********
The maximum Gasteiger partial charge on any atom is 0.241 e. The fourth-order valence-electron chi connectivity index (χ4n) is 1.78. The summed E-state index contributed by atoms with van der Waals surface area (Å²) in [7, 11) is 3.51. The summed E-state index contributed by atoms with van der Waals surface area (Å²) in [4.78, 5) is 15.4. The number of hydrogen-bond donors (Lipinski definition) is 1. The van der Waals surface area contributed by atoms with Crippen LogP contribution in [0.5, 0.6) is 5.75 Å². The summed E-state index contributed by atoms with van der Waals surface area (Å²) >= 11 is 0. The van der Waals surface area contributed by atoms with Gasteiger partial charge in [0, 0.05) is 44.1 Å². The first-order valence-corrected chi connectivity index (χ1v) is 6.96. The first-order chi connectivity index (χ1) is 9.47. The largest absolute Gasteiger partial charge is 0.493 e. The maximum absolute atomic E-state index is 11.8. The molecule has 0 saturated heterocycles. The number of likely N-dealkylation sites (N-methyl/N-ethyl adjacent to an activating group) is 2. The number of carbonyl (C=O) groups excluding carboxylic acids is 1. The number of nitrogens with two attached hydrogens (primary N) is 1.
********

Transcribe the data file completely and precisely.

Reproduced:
The maximum Gasteiger partial charge on any atom is 0.241 e. The fourth-order valence-electron chi connectivity index (χ4n) is 1.78. The summed E-state index contributed by atoms with van der Waals surface area (Å²) in [7, 11) is 3.51. The summed E-state index contributed by atoms with van der Waals surface area (Å²) in [4.78, 5) is 15.4. The number of hydrogen-bond donors (Lipinski definition) is 1. The van der Waals surface area contributed by atoms with Crippen LogP contribution in [0.5, 0.6) is 5.75 Å². The summed E-state index contributed by atoms with van der Waals surface area (Å²) >= 11 is 0. The van der Waals surface area contributed by atoms with Gasteiger partial charge in [0, 0.05) is 44.1 Å². The first-order valence-corrected chi connectivity index (χ1v) is 6.96. The first-order chi connectivity index (χ1) is 9.47. The largest absolute Gasteiger partial charge is 0.493 e. The maximum absolute atomic E-state index is 11.8. The molecule has 0 saturated heterocycles. The number of likely N-dealkylation sites (N-methyl/N-ethyl adjacent to an activating group) is 2. The number of carbonyl (C=O) groups excluding carboxylic acids is 1. The number of nitrogens with two attached hydrogens (primary N) is 1.